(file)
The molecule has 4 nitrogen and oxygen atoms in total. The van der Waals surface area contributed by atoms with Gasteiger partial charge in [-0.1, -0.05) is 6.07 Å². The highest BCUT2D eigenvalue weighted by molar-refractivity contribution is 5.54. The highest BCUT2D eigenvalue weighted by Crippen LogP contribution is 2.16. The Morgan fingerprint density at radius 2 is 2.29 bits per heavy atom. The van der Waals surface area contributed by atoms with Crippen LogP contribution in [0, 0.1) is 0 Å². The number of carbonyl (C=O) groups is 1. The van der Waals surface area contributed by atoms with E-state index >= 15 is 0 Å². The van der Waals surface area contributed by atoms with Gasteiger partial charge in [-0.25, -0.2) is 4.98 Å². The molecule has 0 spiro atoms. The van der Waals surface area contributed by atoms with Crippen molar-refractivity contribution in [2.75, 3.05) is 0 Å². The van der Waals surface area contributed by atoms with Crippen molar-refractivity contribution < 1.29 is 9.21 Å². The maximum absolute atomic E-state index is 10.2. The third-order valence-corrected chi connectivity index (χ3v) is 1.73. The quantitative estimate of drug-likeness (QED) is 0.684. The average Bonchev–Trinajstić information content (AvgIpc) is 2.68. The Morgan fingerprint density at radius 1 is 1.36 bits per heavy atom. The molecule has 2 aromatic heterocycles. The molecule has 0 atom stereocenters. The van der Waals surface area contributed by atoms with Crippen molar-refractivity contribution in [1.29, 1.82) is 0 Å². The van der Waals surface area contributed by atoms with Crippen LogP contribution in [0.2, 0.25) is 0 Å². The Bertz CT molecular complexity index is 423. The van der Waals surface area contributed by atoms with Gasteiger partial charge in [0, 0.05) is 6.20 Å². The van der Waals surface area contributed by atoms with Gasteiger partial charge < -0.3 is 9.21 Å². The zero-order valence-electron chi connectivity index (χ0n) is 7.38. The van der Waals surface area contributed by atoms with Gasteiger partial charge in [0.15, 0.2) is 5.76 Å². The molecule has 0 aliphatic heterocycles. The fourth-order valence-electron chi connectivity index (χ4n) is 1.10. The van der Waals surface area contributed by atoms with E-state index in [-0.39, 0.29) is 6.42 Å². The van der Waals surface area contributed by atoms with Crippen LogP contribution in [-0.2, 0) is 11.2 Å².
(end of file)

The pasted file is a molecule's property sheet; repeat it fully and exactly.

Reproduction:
The molecule has 4 nitrogen and oxygen atoms in total. The van der Waals surface area contributed by atoms with Gasteiger partial charge in [-0.1, -0.05) is 6.07 Å². The highest BCUT2D eigenvalue weighted by molar-refractivity contribution is 5.54. The highest BCUT2D eigenvalue weighted by Crippen LogP contribution is 2.16. The Morgan fingerprint density at radius 2 is 2.29 bits per heavy atom. The van der Waals surface area contributed by atoms with Crippen LogP contribution in [0, 0.1) is 0 Å². The number of carbonyl (C=O) groups is 1. The van der Waals surface area contributed by atoms with E-state index >= 15 is 0 Å². The van der Waals surface area contributed by atoms with Gasteiger partial charge in [-0.25, -0.2) is 4.98 Å². The molecule has 0 spiro atoms. The van der Waals surface area contributed by atoms with Crippen molar-refractivity contribution in [2.75, 3.05) is 0 Å². The van der Waals surface area contributed by atoms with Crippen molar-refractivity contribution < 1.29 is 9.21 Å². The maximum absolute atomic E-state index is 10.2. The third-order valence-corrected chi connectivity index (χ3v) is 1.73. The quantitative estimate of drug-likeness (QED) is 0.684. The average Bonchev–Trinajstić information content (AvgIpc) is 2.68. The Morgan fingerprint density at radius 1 is 1.36 bits per heavy atom. The molecule has 2 aromatic heterocycles. The molecule has 0 atom stereocenters. The van der Waals surface area contributed by atoms with Crippen molar-refractivity contribution in [1.29, 1.82) is 0 Å². The van der Waals surface area contributed by atoms with Crippen LogP contribution in [0.2, 0.25) is 0 Å². The Bertz CT molecular complexity index is 423. The van der Waals surface area contributed by atoms with Gasteiger partial charge in [0, 0.05) is 6.20 Å². The van der Waals surface area contributed by atoms with Gasteiger partial charge < -0.3 is 9.21 Å². The zero-order valence-electron chi connectivity index (χ0n) is 7.38. The van der Waals surface area contributed by atoms with Gasteiger partial charge in [0.15, 0.2) is 5.76 Å². The molecule has 0 aliphatic heterocycles. The fourth-order valence-electron chi connectivity index (χ4n) is 1.10. The van der Waals surface area contributed by atoms with E-state index in [-0.39, 0.29) is 6.42 Å². The van der Waals surface area contributed by atoms with Crippen LogP contribution in [-0.2, 0) is 11.2 Å².